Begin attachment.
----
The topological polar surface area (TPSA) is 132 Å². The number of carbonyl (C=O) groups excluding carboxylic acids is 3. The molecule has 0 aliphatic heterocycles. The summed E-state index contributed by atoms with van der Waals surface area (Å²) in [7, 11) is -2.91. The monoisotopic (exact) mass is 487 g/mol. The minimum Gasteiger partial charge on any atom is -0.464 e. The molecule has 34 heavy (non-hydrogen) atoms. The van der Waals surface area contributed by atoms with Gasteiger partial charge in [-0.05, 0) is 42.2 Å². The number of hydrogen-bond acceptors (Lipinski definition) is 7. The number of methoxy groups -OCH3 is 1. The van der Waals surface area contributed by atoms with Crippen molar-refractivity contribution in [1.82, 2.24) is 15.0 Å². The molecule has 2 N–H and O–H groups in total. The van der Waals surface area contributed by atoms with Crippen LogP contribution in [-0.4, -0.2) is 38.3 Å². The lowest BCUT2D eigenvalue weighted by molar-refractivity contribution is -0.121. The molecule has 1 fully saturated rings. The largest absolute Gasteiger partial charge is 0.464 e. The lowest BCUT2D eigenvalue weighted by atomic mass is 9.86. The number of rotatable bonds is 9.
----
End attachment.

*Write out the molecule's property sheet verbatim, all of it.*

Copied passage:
The topological polar surface area (TPSA) is 132 Å². The number of carbonyl (C=O) groups excluding carboxylic acids is 3. The molecule has 0 aliphatic heterocycles. The summed E-state index contributed by atoms with van der Waals surface area (Å²) in [7, 11) is -2.91. The monoisotopic (exact) mass is 487 g/mol. The minimum Gasteiger partial charge on any atom is -0.464 e. The molecule has 34 heavy (non-hydrogen) atoms. The van der Waals surface area contributed by atoms with Gasteiger partial charge in [-0.05, 0) is 42.2 Å². The number of hydrogen-bond acceptors (Lipinski definition) is 7. The number of methoxy groups -OCH3 is 1. The van der Waals surface area contributed by atoms with Crippen molar-refractivity contribution in [1.82, 2.24) is 15.0 Å². The molecule has 2 N–H and O–H groups in total. The van der Waals surface area contributed by atoms with Crippen LogP contribution in [-0.4, -0.2) is 38.3 Å². The lowest BCUT2D eigenvalue weighted by molar-refractivity contribution is -0.121. The molecule has 1 fully saturated rings. The largest absolute Gasteiger partial charge is 0.464 e. The lowest BCUT2D eigenvalue weighted by atomic mass is 9.86. The number of rotatable bonds is 9.